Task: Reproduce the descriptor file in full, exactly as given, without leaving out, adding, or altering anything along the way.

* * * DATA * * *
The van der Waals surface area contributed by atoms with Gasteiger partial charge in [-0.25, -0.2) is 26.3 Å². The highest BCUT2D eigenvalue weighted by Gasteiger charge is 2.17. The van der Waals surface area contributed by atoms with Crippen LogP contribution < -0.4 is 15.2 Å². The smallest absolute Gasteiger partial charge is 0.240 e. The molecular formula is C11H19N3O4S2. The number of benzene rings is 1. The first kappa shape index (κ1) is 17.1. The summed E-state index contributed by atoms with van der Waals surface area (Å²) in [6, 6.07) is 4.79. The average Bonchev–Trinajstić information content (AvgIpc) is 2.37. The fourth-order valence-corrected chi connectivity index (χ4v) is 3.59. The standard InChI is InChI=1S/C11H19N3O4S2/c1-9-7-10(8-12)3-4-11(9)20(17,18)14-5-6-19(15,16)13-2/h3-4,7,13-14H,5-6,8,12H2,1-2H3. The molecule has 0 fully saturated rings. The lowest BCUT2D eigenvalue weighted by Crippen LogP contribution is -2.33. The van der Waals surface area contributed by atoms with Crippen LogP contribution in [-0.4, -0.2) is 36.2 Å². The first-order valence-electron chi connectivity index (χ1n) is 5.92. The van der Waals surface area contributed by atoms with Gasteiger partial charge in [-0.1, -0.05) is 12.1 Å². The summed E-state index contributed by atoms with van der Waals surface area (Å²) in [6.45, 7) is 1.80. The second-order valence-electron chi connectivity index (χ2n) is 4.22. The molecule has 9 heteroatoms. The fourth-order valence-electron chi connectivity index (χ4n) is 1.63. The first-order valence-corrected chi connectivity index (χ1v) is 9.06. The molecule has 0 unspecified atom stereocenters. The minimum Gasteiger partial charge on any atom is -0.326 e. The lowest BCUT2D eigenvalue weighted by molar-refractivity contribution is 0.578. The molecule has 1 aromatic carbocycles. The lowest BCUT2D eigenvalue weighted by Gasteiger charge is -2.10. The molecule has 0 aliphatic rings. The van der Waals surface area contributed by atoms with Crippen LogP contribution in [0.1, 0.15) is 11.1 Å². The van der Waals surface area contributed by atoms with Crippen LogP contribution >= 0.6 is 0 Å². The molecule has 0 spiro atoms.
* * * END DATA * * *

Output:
The van der Waals surface area contributed by atoms with Gasteiger partial charge in [-0.25, -0.2) is 26.3 Å². The highest BCUT2D eigenvalue weighted by Gasteiger charge is 2.17. The van der Waals surface area contributed by atoms with Crippen LogP contribution < -0.4 is 15.2 Å². The smallest absolute Gasteiger partial charge is 0.240 e. The molecular formula is C11H19N3O4S2. The number of benzene rings is 1. The first kappa shape index (κ1) is 17.1. The summed E-state index contributed by atoms with van der Waals surface area (Å²) in [6, 6.07) is 4.79. The average Bonchev–Trinajstić information content (AvgIpc) is 2.37. The fourth-order valence-corrected chi connectivity index (χ4v) is 3.59. The standard InChI is InChI=1S/C11H19N3O4S2/c1-9-7-10(8-12)3-4-11(9)20(17,18)14-5-6-19(15,16)13-2/h3-4,7,13-14H,5-6,8,12H2,1-2H3. The molecule has 0 fully saturated rings. The lowest BCUT2D eigenvalue weighted by Crippen LogP contribution is -2.33. The van der Waals surface area contributed by atoms with Crippen LogP contribution in [-0.4, -0.2) is 36.2 Å². The first-order valence-electron chi connectivity index (χ1n) is 5.92. The van der Waals surface area contributed by atoms with Gasteiger partial charge in [-0.1, -0.05) is 12.1 Å². The summed E-state index contributed by atoms with van der Waals surface area (Å²) in [6.45, 7) is 1.80. The second-order valence-electron chi connectivity index (χ2n) is 4.22. The molecule has 9 heteroatoms. The fourth-order valence-electron chi connectivity index (χ4n) is 1.63. The first-order valence-corrected chi connectivity index (χ1v) is 9.06. The molecule has 0 unspecified atom stereocenters. The minimum Gasteiger partial charge on any atom is -0.326 e. The lowest BCUT2D eigenvalue weighted by molar-refractivity contribution is 0.578. The molecule has 1 aromatic carbocycles. The lowest BCUT2D eigenvalue weighted by Gasteiger charge is -2.10. The molecule has 0 aliphatic rings. The van der Waals surface area contributed by atoms with Crippen LogP contribution in [0.1, 0.15) is 11.1 Å². The van der Waals surface area contributed by atoms with Crippen LogP contribution >= 0.6 is 0 Å². The molecule has 0 spiro atoms.